Next question what will india do wrt Burma? This was the else in Barak's lecture to the parliment.

    Your thinking is still being driven to an extent by your animosity towards Pakistan...how can you overcome this?

    @Heberian, if you are serious, have a look at the latest research/surveys by PEW. You will get better understanding of why your neighbour will be around for quite a while.

    ReplyDelete
  4. Keshto:

    You're right, you're no Devil's Advocate. You are, I am delighted to find, a genuine, 24-karat crackpot, a Hindu version of the nutcase Islamists who claim that 9/11 was a Judeo-Christian-Hindu plot to do down the Muslim world.

    Keshto, I only published your lengthy and incoherent rant because it is mad enough to raise a few good laughs in these days of falling stock markets.

    With that laugh having been had, kindly keep your future contributions below 100 words.

    Thanks!

    ReplyDelete
  5. Hello Col Ajai,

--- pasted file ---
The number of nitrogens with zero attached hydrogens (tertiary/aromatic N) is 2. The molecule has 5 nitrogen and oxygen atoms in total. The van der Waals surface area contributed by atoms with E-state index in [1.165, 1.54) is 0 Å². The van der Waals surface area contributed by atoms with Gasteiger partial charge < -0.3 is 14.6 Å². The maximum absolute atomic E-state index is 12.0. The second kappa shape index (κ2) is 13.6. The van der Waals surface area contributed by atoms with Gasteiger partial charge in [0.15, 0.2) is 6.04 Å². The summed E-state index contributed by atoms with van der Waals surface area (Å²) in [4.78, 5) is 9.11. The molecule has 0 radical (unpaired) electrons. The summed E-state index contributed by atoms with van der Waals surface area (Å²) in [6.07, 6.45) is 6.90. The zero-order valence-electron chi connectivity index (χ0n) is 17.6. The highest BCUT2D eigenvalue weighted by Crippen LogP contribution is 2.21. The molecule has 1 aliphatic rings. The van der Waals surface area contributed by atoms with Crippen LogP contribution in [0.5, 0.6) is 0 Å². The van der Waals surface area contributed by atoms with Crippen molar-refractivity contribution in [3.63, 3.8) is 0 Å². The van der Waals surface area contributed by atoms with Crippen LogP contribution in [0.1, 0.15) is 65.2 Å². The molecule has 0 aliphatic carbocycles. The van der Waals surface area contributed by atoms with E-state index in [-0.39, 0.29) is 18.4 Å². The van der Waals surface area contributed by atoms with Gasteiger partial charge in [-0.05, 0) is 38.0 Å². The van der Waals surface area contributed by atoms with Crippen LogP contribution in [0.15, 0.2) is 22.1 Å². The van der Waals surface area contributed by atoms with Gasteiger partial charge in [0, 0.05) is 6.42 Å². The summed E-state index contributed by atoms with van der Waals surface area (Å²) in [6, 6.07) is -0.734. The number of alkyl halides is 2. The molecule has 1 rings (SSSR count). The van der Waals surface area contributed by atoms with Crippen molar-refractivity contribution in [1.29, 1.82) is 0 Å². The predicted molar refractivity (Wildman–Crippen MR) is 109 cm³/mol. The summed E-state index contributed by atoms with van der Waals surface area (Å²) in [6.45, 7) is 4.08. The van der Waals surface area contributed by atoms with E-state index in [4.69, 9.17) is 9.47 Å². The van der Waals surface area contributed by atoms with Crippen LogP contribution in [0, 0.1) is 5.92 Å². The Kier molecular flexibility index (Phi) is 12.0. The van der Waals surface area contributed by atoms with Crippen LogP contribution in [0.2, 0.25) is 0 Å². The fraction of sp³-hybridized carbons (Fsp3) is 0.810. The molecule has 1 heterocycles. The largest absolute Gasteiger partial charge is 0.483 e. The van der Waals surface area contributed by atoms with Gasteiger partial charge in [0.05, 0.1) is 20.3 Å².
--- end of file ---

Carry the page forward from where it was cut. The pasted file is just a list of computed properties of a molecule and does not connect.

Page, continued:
Please checkout this link
    http://www.dailymail.co.uk/news/article-492804/The-uninvited-guest-Chinese-sub-pops-middle-U-S-Navy-exercise-leaving-military-chiefs-red-faced.html

    If US navy has taken by suprise about Chinese capablities arent Indian Navy worried about it.

    Hope you reponds.

    ReplyDelete
  6. When pakistan gets dissolution and
    merges back democratically to the original entity, all the mutual relations between India, Russia and US will be at the top of the world for good.

    ReplyDelete
  7. When did Hindus turn Anti-US? They were only pro-swadesi for a very brief period.
    Its the Commies who are American/Western baiters. I hope its not a touch of Yellow fever from your new found friends from JNU, Ajai.